RadioShack's net income fell 85 percent to $8.4 million in the first quarter, down from a year-on-year $55 million, due primarily to weaker-than-expected mobile phone sales and inventory write-downs.
However, first quarter sales edged upward 3 percent, reaching $1.2 billion, compared with $1.1 billion in the year-ago three months. Comp-store sales at RadioShack dipped 1 percent for the period.
“Wireless sales, in particular, were below our expectations and helped contribute to overall financials that were disappointing,” said Claire Babrowski, president and acting CEO. “While we knew first quarter would be weak, the results are worse than we anticipated.”
The retailer's operating income for the first quarter, ended March 31, was slashed by more than $62 million, dropping to $24 million in the period, from $86.2 million the prior year.
Gross margin in the quarter declined over 2 percentage points to 48.3 percent, from 50.4 percent in the same three months in 2005. At the same time, quarterly expenses increased 10 percent, hitting $495.7 million, up from a year-earlier $450.5 million.
Write-downs in connection with RadioShack's turnaround plan related to fixed assets and inventory reduced the retailer's pre-tax income by about $10 million.
“We clearly have a lot more work to do to get this company back to levels of profitability which we all expect. The first quarter results do nothing to change our belief in the turnaround plan announced early this year. We have made progress in implementing the plan, and we continue to be confident we are making the right moves that will benefit RadioShack significantly over time,” said Babrowski.
RadioShack said the first-quarter decline in gross margin was driven primarily by an unfavorable merchandise mix shift, more promotional activity and higher-than-company-average sales growth of its lower margin kiosk channel. The retailer operates nearly 800 wireless kiosks, as well as over 6,000 company and franchised stores.
The increase in expenses, said the retailer, was due in part to compensation, and, in particular, more store labor hours, compared with last year. Other incremental drivers of expenses included more kiosks, rent from the recent sale and lease-back of the company's headquarters here, and expensing stock options, said RadioShack.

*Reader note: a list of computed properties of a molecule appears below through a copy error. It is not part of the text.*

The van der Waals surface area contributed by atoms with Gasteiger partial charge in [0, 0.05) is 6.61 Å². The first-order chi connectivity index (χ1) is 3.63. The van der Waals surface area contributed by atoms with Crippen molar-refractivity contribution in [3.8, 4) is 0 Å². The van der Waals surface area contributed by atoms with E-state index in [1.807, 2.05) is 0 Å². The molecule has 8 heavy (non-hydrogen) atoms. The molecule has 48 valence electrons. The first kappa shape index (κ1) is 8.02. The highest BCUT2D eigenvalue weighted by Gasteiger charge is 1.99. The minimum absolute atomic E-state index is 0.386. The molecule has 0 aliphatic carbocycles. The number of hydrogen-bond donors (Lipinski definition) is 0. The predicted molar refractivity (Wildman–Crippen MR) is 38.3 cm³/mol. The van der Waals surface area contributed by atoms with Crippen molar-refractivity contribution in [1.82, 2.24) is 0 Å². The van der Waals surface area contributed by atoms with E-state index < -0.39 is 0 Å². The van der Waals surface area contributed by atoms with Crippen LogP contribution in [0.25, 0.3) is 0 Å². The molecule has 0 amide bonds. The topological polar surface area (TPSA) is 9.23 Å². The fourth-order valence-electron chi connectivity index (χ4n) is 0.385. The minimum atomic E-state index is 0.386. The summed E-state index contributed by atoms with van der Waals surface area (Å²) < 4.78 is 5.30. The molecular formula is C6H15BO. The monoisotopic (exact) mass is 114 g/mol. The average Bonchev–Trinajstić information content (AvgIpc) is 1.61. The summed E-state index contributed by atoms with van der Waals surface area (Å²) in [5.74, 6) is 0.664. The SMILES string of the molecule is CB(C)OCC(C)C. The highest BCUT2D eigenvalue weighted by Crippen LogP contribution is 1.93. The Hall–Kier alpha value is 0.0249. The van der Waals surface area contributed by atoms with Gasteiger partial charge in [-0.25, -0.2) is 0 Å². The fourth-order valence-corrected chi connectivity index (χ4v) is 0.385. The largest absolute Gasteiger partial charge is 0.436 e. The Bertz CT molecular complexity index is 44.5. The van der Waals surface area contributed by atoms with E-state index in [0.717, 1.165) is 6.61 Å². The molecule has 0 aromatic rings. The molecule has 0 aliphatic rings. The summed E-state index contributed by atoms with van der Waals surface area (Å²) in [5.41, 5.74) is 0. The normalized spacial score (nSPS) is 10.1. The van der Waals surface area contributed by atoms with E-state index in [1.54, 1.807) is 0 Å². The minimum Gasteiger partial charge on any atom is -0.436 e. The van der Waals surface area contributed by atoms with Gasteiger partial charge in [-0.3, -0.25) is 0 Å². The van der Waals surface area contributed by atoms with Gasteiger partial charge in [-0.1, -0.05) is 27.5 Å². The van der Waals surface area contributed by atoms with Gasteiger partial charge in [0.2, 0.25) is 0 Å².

In a conference call with analysts, Babrowski emphasized how “disappointing” RadioShack's first quarter was. “While we expected this to be weak and volatile, results were worse than anticipated,” she said. “Right now we believe in our turnaround plan, but we still expect a couple of more challenging quarters.”
Specifically, RadioShack said sales of Cingular postpaid handset units and power products were off in the quarter, while satellite radio, MP3 and related accessories were up. Sales of satellite radios doubled and sales of Bluetooth and headphones increased.
The retailer sited an 8 percent decline in its power platform and 56 percent drop in services. General purpose battery sales declined, as did batteries for cordless phones. To remedy this, stores are going to have fixture changes that will beef up power walls and increase display space.
To date, the chain has closed 480 stores out of a possible 700 or so identified for elimination. It expects to increase the number of kiosks by about 200. With the completed store closings, the retailer said it did not exit any particular markets, and that closings would be completed by August. Clearance sales are ongoing from April through August.
There is a high level of urgency to improve RadioShack's wireless business, analysts were told. This includes balancing both the national and local approach to marketing, improving profitability, more competitive pricing and driving phone and service package sales. “The impact on wireless can be attributed to RadioShack, to what we have or haven't done,” said Babrowski.
The intent is to move the customer relationship to Cingular back above plan by increasing awareness that encompasses the entire wireless business, said the retailer. This includes improving marketing and media tactics so customers respond, and shifting the approach to advertising and marketing.
“There is a misconception that we have turned our backs on technology products, shifting to products that turn faster with thinner margins,” said Babrowski about whispering in the marketplace which claims RadioShack is more concerned with emulating the big-box stores. “We are identifying the products customers don't demand and liquidating these,” she said.
There will be more emphasis on Bluetooth, power, headphones, home networking, MP3 and HD radio. With assortment transition, 80 percent of store display will not be affected, said the chain.